Suddenly, the latest data makes much more sense:

It deserves its own dashboard

So, at this point, we have the data collected and transformed into a human-readable form. Great! To make this all more consumable, there’s still some more work to do.

First, I created a simple Grafana dashboard with only a single panel in it:

Ain’t that beautiful?

It also deserves its own alerting

It would not be perfect without alerting, so let’s create a trigger!

… and an action…

… and behold, Zabbix can inform about the button presses to any configured media, in this case, e-mail. Of course, instead/in addition to messaging, a trigger could as well run any script, which means endless possibilities.

Cozify devs, yo!

Currently, there’s an ugly delay before Zabbix reacts due to the fact that my scripts are polling Cozify. It would be fantastic if Cozify could nudge my Zabbix via SNMP traps, or if I even could configure a central log server in Cozify’s setting to make it send its logs to my Zabbix server in real-time; that would turn my home monitoring into a real-time thing instead of polling happening every five minutes, as Zabbix could just follow the log and react to events accordingly.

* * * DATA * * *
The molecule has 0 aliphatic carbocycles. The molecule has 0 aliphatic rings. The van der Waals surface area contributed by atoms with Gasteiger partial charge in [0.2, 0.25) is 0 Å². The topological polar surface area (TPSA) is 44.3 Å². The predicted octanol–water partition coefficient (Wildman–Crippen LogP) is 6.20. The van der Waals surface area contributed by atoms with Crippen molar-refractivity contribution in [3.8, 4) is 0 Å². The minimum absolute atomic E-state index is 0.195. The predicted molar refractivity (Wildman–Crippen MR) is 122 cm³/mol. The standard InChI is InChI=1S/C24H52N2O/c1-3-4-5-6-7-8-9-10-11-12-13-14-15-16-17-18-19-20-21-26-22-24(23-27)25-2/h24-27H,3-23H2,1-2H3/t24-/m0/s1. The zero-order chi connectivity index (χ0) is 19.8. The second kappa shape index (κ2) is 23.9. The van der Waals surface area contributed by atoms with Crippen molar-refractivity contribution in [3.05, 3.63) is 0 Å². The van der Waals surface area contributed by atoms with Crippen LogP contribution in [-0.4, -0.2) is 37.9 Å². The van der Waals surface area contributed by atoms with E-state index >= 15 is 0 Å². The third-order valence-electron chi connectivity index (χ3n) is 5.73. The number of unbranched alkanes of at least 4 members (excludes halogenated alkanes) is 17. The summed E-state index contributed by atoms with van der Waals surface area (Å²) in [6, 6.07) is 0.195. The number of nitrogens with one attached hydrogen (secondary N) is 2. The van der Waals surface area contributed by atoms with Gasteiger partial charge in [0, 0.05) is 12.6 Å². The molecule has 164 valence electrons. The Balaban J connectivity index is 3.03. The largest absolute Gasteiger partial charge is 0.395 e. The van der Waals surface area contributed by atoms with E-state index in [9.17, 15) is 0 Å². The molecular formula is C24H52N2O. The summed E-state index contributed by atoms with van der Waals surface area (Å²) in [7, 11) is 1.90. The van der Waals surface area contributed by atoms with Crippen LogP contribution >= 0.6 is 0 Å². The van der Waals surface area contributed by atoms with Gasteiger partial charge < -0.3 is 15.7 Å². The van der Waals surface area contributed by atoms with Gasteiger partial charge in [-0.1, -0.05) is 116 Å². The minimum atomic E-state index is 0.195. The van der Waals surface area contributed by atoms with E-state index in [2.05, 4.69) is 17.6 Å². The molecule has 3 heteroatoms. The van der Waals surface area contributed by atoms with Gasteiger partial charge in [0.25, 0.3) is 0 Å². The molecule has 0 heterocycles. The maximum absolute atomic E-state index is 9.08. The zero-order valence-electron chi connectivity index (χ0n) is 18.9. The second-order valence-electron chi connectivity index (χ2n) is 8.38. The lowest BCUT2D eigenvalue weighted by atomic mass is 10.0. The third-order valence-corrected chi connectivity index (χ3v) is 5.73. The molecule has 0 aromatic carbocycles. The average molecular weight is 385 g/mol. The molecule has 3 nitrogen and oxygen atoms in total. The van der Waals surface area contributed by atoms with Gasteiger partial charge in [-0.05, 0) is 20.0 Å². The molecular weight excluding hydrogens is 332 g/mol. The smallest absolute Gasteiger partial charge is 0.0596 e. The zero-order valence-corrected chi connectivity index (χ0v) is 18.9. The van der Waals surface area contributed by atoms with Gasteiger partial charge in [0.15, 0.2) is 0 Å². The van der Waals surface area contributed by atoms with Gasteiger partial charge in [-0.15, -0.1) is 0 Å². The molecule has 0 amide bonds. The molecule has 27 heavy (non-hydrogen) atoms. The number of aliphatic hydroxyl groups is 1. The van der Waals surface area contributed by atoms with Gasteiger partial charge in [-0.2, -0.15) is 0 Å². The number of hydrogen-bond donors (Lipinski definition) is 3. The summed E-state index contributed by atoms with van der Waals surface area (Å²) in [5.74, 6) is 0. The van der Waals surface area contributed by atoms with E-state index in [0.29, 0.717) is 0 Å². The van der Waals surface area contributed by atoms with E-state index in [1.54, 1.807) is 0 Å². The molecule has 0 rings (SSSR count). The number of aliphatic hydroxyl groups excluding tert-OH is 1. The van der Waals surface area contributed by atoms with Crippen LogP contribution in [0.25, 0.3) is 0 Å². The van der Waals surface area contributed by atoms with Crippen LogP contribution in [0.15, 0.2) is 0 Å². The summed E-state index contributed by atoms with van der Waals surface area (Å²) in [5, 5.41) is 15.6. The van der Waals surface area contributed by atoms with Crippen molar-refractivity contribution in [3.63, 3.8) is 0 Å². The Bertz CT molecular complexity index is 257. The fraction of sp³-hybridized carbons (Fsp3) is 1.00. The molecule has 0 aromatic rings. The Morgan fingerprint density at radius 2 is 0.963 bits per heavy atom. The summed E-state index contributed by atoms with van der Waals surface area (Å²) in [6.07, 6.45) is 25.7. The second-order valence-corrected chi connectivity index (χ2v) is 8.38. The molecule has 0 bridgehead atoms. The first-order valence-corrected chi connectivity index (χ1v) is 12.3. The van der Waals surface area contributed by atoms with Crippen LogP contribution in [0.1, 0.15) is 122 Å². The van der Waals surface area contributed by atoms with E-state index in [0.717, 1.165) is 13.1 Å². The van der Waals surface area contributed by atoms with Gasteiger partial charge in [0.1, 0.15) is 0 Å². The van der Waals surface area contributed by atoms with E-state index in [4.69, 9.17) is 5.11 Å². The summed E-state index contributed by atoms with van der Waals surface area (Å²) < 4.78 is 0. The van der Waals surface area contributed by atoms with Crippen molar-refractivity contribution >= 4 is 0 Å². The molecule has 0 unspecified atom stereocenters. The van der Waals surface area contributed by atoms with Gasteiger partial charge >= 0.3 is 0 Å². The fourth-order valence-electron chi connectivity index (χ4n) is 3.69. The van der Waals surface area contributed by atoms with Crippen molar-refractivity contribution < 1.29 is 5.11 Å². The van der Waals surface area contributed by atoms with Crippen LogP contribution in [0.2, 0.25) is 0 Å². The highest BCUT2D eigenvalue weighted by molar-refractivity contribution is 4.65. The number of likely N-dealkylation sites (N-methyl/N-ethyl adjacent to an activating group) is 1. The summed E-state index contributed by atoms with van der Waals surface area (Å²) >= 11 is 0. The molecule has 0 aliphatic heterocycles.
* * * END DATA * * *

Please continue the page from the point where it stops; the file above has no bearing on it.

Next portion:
Would you like fries with that?

Sure, this is just dumb play. But let’s stop for a minute and think about actual real-world usage scenarios where it might actually be useful to combine physical buttons with Zabbix, albeit I admit even these use cases might be weird:

  • The Refill button in a pub table would alert the waiter that table X needs more beer
  • In a factory/warehouse, physical buttons could be used to mark problematic areas during a physical inspection. Is any engine not running? A gauge showing funny values? Press a button near it, Zabbix gets an alert, and an engineer can visit the site
  • Use it as a stopwatch to measure how long you have been working; one button would mean “Start working”, another “Stop working”